Monday, March 29, 2010

Dollar Menunaires

Mandy Patinkin gives you some of McDonald’s ideas on responsible, frugal living. Or here are some of mine:

According to, “Almost half the world — over 3 billion people — live on less than $2.50 a day.”

“This year’s G8 summit pledged $20 billion over three years to poor farmers and consumers. This sounds generous but it equates to just $2 per hungry person per year.”

You can feed yourself and your family and friends for about a dollar and create less waste, except for the really satisfying poop you’ll have after this high-fiber meal.

The above Oxfam article says that about half of the world’s food supply goes to waste. Dried beans, covered and stored at room temperature, keep indefinitely and canned tomatoes take 18 months to go bad, so you can buy them without worrying about wasting food and make chili when you have some onions and vegetables that are about to turn. There are lots of things you can add to chili if you have it on hand. I’ve seen recipes that include zucchini, eggplant, mushrooms, carrots, bell peppers of other colors, even broccoli. Ground beef, ground turkey, and of course mock ground beef go great in this chili. If using meat, sauté just before adding diced vegetables and omit olive oil. Fake meat can be sautéed with the vegetables and olive oil. Firm tofu, drained, frozen, thawed, and crumbled, has a nice texture for chili, but the color is less “authentic.” You can also use canned beans, of course, just skip all of the soaking and boiling steps. These recipes are all about using what you have and being creative. My friend Emily puts pineapple in her cornbread, which sounds delicious.

This recipe serves 6 hungry people for about $1.02 each. I calculated the prices using my own grocery receipts and websites that list prices of their food, like, so it's a mix of store-brand and brand-name products and very low or very inflated prices. The most expensive thing in this chili is the can of Ro-Tel diced tomatoes with chilies, but I don't like buying chilies or cutting them up by hand 'cause then I'd probably forget about it and touch my eyeball or something. Buying store-brand diced tomatoes would shave about ten cents off each serving.

Basic Vegetarian Chili:

2/3 cup dry black beans $0.32

2/3 cup dry kidney beans $0.32

1 tbsp olive oil $0.15

1 green pepper, diced $0.50

½ large onion or one medium onion, diced $0.68

3 cloves garlic, minced $0.25

1 16 oz can chopped tomatoes with chilies $1.09

1 16 oz can crushed tomatoes $0.59

Half of a 16 oz can corn kernels $0.39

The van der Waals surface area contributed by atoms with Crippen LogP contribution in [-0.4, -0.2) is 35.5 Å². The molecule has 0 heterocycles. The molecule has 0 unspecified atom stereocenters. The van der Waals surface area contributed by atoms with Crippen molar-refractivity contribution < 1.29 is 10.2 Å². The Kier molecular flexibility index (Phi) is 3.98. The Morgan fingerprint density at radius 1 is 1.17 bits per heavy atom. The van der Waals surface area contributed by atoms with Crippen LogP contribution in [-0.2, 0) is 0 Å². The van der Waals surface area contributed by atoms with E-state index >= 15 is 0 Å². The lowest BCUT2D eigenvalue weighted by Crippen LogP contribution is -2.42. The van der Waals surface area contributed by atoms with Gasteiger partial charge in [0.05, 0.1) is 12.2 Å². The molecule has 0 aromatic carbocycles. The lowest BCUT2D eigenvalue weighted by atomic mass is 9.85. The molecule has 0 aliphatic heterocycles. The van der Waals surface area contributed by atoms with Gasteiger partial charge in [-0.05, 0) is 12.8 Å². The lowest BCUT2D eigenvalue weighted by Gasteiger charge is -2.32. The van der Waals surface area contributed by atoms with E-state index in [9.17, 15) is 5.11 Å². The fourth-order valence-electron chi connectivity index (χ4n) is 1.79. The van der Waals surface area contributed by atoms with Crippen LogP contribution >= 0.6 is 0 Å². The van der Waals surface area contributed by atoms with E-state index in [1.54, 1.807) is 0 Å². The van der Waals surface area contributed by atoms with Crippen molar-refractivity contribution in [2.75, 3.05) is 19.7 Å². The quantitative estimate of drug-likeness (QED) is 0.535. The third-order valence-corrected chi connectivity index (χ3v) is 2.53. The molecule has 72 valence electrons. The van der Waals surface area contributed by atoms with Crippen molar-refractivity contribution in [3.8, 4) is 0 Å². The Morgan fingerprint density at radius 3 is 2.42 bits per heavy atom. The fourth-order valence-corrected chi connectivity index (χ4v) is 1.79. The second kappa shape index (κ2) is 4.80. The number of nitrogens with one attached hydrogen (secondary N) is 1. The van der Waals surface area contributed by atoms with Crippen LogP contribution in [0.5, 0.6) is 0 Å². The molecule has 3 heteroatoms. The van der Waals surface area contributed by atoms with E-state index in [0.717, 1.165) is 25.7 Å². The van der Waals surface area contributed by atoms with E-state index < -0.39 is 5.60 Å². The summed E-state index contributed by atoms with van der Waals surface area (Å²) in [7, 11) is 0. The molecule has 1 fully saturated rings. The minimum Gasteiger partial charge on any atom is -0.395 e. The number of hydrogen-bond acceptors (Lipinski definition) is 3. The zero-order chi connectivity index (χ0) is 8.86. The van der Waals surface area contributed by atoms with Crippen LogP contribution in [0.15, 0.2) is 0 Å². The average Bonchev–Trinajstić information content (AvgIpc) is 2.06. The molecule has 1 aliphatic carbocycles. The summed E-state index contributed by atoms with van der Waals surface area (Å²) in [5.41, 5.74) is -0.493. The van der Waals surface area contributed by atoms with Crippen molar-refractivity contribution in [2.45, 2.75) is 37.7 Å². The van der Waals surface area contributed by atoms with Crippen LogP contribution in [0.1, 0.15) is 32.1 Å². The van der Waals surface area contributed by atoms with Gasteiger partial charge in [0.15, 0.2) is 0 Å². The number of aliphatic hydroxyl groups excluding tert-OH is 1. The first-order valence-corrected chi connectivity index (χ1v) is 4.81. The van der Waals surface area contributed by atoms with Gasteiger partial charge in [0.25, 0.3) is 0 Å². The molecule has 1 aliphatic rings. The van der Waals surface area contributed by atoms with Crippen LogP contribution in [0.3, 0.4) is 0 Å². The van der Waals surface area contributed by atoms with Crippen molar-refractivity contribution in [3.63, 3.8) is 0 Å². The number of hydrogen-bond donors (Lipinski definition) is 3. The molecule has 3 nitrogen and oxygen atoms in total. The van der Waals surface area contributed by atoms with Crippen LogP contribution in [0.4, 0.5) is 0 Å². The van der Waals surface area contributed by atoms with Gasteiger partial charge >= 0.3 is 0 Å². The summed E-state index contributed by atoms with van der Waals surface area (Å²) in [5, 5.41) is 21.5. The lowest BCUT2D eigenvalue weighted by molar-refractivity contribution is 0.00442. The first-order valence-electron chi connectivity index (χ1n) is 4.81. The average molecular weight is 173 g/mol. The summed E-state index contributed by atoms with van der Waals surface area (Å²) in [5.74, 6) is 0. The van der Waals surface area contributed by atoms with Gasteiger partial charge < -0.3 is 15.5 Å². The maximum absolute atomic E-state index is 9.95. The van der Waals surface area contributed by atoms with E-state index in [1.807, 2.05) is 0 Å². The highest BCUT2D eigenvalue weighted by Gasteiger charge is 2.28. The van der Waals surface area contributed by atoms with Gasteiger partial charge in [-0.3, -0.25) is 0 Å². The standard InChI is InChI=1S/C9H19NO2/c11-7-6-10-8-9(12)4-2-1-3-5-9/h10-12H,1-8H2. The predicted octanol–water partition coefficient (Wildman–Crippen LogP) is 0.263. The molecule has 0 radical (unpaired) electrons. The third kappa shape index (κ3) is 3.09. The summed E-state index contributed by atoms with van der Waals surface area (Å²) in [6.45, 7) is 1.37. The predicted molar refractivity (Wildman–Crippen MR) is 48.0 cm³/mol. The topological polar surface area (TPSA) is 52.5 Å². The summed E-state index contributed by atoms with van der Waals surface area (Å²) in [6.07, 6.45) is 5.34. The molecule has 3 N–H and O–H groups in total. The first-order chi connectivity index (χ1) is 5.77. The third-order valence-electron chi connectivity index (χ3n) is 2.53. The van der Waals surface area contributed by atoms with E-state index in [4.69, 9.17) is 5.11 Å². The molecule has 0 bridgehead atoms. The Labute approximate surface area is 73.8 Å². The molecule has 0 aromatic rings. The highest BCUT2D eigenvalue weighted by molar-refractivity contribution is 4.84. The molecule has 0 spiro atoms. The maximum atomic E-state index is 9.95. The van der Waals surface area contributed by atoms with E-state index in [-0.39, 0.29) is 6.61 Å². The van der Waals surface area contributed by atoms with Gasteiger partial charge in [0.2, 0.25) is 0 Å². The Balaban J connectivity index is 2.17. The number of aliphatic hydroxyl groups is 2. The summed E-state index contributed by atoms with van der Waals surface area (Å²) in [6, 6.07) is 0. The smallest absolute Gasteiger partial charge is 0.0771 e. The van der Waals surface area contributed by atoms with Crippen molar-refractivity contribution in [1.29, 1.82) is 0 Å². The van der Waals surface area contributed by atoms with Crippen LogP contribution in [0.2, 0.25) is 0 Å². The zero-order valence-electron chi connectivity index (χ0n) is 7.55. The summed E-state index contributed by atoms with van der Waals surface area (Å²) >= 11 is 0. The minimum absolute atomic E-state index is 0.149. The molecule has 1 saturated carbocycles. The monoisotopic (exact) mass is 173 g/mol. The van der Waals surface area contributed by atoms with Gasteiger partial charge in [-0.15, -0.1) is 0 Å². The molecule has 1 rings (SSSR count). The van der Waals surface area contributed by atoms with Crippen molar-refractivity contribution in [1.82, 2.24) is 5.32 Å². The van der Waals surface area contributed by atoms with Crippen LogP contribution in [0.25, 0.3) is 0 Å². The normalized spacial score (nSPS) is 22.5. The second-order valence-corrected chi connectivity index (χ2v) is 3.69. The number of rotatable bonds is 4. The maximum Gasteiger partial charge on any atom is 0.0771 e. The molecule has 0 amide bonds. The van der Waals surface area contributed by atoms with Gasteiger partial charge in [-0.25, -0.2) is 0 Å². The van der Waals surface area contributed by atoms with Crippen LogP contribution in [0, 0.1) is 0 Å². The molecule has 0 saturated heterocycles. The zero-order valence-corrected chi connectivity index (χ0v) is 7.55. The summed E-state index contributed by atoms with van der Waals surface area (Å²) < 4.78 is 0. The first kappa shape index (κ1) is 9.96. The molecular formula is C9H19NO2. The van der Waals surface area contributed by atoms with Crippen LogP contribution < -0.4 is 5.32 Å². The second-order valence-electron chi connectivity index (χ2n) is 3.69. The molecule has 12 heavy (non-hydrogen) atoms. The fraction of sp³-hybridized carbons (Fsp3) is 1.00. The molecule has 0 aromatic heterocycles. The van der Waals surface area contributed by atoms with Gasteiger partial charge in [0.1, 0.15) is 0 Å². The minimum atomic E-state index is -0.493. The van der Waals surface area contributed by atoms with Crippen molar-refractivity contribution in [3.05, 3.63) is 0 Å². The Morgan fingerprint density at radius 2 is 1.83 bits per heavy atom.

½ tsp powdered cumin

½ tsp chili powder

Salt and pepper

Corn Bread:

2/3 cup corn meal $0.12

1 ¼ cup all-purpose or whole wheat flour $0.34

¼ cup sugar $0.10

2 tsp baking powder

½ tsp salt

1 egg $0.16

1cup milk $0.48

¼ cup vegetable oil $0.25

The other half of the can of corn $0.39

Rinse the beans in a colander and put them in a pot with enough cold water to cover them with a good inch or two. Soak for at least 6 hours. If you don’t remember to do this first thing in the morning, bring the beans to a boil then remove from heat and soak for 2 hours.

Bring soaked beans back to a boil, then simmer on low for 1 hour. In the meantime, mince the garlic and dice the onions and green pepper.

When the beans are almost done, heat the olive oil in the bottom of a large, heavy sauce pan or pot. Sauté the garlic, onions, and green pepper until softened, but not cooked through.

Drain the beans and add them to the pot. Add the can of chopped tomatoes with liquid, the can of crushed tomatoes, and half of the can of corn and stir. Add the cumin and chili powder and generous salt and pepper. Simmer on low for 30 minutes, stirring occasionally.

While the chili simmers, make the cornbread. Preheat oven to 400 degrees. Blend together the dry ingredients, then add the rest and mix until moist. Let the batter sit for a minute or two and then pour into a greased pan. I like to cook mine in a cast iron skillet and cut it into wedges when it’s done, but corn muffins are sometimes easier to eat and serve.

Add more cumin, chili powder, salt, or pepper to the chili if desired. The longer it simmers, the better it is. And it's even better the next day, so it makes great leftovers.

This chili is delicious and filling the way it is, but, if you have it, it goes great over brown rice and topped with cheddar cheese, sour cream, chopped green onions, and/or a squeeze of lime juice. When my mom made chili, I used to eat it with crumbled up Ritz crackers and shredded cheddar on top.

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